|Very often, children will imitate their older siblings, which I think is adorable.|
I have two incredibly adorable nieces (not the two charming kids shown above) who have been brought up in the Facebook age. We have a lot of fun playing, and they are genuinely healthy and happy kids, I’m sure, who will grow up to be amazing adults. But they have this amazing capacity to hit these perfect poses whenever a camera is raised in their direction. Some of it, I’m sure, comes from them seeing their favorite performers pose in music videos and in the various media, but it still kinda freaks me out whenever they do it. It’s like watching these goofy five- and seven-years olds turn in to adult models on cue.
In my experience, most kids don’t do that.
Maybe it’s because my nieces know me, and they know their folks (who shoot most of the photos they appear in and get posted almost daily on Facebook) but it seems pretty rare that the children of my clients are able to get comfortable so quickly in front of the camera when we start shooting. By the time we’re done shooting, though, most of the kids I work with don’t want the picture-taking process to stop. One parent even emailed me the day after a family portrait shoot and said, “[my son] woke up this morning and asked me when we can "go play with Thomas again?!?!" He's asked me at least 10 times. When sedans pull into our driveway, he yells "It's Thomas!" Just to blow my own horn a bit, that same mom asked, when she saw the photos of her kids, “how do you make reality look so damn good?”
|Young Luke, the first time I met him.|
|And then two years later. One tough cowboy.|
So here are the few simple steps I follow when I work with children. To a certain extent, it doesn’t matter if the little ones are two years old or 17.
Play with them. Kids have to feel comfortable with you, as if you are their friend. Grown-ups are giant, strange entities when you’re a kid, with different ways and viewpoints. But if you make an effort to enter their world, it means a lot to them and can really help to make them comfortable when you need them to smile or behave in a certain way while making portraits.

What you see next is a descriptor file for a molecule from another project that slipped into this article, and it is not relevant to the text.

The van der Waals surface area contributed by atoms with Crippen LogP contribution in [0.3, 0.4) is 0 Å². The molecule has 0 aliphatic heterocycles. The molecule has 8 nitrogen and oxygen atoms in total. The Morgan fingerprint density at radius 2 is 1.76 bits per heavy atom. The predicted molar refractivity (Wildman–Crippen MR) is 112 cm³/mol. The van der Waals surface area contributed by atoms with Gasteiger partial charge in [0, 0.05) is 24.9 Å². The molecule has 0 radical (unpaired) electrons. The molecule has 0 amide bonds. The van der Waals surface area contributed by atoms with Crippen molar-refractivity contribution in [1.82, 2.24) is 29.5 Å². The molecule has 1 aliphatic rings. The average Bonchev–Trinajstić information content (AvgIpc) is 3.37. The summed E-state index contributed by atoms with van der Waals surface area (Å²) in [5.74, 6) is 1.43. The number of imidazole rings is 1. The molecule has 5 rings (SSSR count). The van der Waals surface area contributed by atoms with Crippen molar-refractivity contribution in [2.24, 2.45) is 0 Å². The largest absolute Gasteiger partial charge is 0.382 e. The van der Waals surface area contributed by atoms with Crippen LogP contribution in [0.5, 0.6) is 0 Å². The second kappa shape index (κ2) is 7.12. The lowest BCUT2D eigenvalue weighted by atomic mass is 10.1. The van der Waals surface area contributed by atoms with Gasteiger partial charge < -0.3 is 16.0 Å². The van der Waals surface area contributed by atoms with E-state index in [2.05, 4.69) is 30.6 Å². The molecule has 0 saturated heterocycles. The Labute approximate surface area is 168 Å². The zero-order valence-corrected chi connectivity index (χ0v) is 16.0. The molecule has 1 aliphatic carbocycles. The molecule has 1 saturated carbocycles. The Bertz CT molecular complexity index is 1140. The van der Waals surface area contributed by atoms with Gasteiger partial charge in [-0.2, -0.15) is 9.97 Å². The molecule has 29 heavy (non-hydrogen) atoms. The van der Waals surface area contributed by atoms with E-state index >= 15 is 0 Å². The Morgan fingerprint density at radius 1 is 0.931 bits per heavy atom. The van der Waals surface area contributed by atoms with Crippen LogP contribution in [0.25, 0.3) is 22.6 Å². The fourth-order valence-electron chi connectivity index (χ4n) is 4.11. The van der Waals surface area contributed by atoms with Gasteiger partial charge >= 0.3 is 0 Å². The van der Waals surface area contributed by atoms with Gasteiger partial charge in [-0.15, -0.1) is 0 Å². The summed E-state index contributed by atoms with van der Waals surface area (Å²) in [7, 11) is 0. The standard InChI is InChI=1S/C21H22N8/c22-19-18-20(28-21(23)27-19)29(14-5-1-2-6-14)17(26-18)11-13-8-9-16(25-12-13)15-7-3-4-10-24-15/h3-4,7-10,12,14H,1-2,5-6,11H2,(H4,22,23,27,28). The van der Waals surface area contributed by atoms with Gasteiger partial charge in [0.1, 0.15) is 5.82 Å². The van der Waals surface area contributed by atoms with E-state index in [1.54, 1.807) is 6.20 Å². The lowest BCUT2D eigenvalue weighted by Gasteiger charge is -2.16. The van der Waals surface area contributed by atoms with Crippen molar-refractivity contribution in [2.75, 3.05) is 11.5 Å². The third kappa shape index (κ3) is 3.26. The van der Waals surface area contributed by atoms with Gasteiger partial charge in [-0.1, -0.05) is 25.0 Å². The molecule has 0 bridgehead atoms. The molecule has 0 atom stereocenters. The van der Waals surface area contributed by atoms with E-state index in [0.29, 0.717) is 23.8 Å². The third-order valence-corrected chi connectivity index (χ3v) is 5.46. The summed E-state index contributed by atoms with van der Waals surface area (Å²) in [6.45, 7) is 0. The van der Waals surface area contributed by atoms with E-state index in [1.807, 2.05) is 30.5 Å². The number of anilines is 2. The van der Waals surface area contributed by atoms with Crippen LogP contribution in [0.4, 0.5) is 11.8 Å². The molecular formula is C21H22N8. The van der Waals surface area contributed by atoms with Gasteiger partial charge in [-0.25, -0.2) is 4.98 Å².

|I spent a lot of time running around and playing with Penelope.|
When I was a little kid, I loved “Lost In Space,” and I set up my own little spaceship in the basement using the cushions of the window bench. My parents had a circle of friends they entertained from time to time, and there was one of dad’s colleagues, Bill, who took time away from the grown-ups’ party to come downstairs and have me explain the complex workings of my little star-bound explorer. This guy is a respected Nuclear Physicist, and he happily played the role of co-pilot on our missions exploring other galaxies.
I thought this was the coolest grown-up in the whole world. To this day he remains a very dear friend, though he swears he doesn’t remember playing at space travel with me when I was nine.
But he did teach me a valuable lesson about how adults can relate to kids. Now in almost every shoot I do with kids, I make a point to try to enter their world and make them the boss of it. If they can explain how they play a game or why they like the toy they are holding, it creates a kind of understanding that helps when it comes time to take pictures. I’m not just a big person telling them to behave a certain way: I’m a co-conspirator helping them to have fun, and maybe being pretty goofy while I’m doing it. (It helps to be something of a clown, and also to be willing to get your clothes dirty crawling around on your knees.)
|Not everybody is able to hold their balance, and this sort of thing inevitably induces laughter and smiles.|
Get down to their level. When you’re three, or four, or nine years old just about every interaction you have with the adult world means you have to look up. Orders and rules and everyday conversations come down from the grown-ups towering above you. It’s true that love and affection comes down from your parents above you, but so can punishment and scoldings and orders to go to the principal’s office.
|This is one of the few times that I think looking down to a subject has "worked."|
So when I photograph kids, I try to get down to their eye level, and stay there as much as I can. With really young kids, this can mean that I am on my stomach while I’m taking pictures of them. Most little kids think this is hilarious and it helps them to open up a bit. I’m not just another grown-up standing like a sequioa above them. I’m a peer, a buddy, a playmate. Some times the only way or the only time you can get a photo of a child is when you’re standing, but it makes a huge difference when you can get on the same plane they are, or even have them looking down at you. I think it gives them a bit of confidence, too, and that helps them be more expressive.